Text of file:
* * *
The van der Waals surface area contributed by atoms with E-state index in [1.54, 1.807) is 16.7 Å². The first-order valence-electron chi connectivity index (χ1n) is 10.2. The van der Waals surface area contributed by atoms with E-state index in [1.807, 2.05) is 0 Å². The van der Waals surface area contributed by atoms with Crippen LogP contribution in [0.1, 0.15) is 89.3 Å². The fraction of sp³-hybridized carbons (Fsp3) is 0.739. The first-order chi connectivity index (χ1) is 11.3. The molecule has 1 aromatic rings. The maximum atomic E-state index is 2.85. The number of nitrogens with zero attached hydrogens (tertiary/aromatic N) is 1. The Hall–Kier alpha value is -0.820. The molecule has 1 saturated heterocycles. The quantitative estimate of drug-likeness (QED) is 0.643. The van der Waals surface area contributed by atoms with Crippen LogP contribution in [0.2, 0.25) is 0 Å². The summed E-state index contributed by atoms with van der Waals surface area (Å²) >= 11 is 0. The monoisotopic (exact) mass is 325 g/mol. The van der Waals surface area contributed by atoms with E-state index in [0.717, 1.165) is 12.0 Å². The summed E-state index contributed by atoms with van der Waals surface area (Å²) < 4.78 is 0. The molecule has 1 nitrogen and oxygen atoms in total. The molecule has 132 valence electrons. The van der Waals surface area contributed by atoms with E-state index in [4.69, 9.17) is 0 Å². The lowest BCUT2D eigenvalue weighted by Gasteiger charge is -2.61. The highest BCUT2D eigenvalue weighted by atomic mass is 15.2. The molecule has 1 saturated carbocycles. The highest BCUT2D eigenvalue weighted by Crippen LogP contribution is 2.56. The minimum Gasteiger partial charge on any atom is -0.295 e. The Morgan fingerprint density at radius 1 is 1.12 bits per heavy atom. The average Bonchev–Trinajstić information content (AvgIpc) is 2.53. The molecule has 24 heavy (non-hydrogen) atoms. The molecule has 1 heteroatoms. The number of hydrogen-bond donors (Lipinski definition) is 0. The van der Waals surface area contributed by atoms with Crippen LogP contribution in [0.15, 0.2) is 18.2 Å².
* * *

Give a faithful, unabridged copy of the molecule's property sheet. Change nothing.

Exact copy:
The van der Waals surface area contributed by atoms with E-state index in [1.54, 1.807) is 16.7 Å². The first-order valence-electron chi connectivity index (χ1n) is 10.2. The van der Waals surface area contributed by atoms with E-state index in [1.807, 2.05) is 0 Å². The van der Waals surface area contributed by atoms with Crippen LogP contribution in [0.1, 0.15) is 89.3 Å². The fraction of sp³-hybridized carbons (Fsp3) is 0.739. The first-order chi connectivity index (χ1) is 11.3. The molecule has 1 aromatic rings. The maximum atomic E-state index is 2.85. The number of nitrogens with zero attached hydrogens (tertiary/aromatic N) is 1. The Hall–Kier alpha value is -0.820. The molecule has 1 saturated heterocycles. The quantitative estimate of drug-likeness (QED) is 0.643. The van der Waals surface area contributed by atoms with Crippen LogP contribution in [0.2, 0.25) is 0 Å². The summed E-state index contributed by atoms with van der Waals surface area (Å²) >= 11 is 0. The monoisotopic (exact) mass is 325 g/mol. The van der Waals surface area contributed by atoms with E-state index in [0.717, 1.165) is 12.0 Å². The summed E-state index contributed by atoms with van der Waals surface area (Å²) < 4.78 is 0. The molecule has 1 nitrogen and oxygen atoms in total. The molecule has 132 valence electrons. The van der Waals surface area contributed by atoms with E-state index in [4.69, 9.17) is 0 Å². The lowest BCUT2D eigenvalue weighted by Gasteiger charge is -2.61. The highest BCUT2D eigenvalue weighted by atomic mass is 15.2. The molecule has 1 saturated carbocycles. The highest BCUT2D eigenvalue weighted by Crippen LogP contribution is 2.56. The minimum Gasteiger partial charge on any atom is -0.295 e. The Morgan fingerprint density at radius 1 is 1.12 bits per heavy atom. The average Bonchev–Trinajstić information content (AvgIpc) is 2.53. The molecule has 24 heavy (non-hydrogen) atoms. The molecule has 1 heteroatoms. The number of hydrogen-bond donors (Lipinski definition) is 0. The van der Waals surface area contributed by atoms with Crippen LogP contribution in [0.15, 0.2) is 18.2 Å².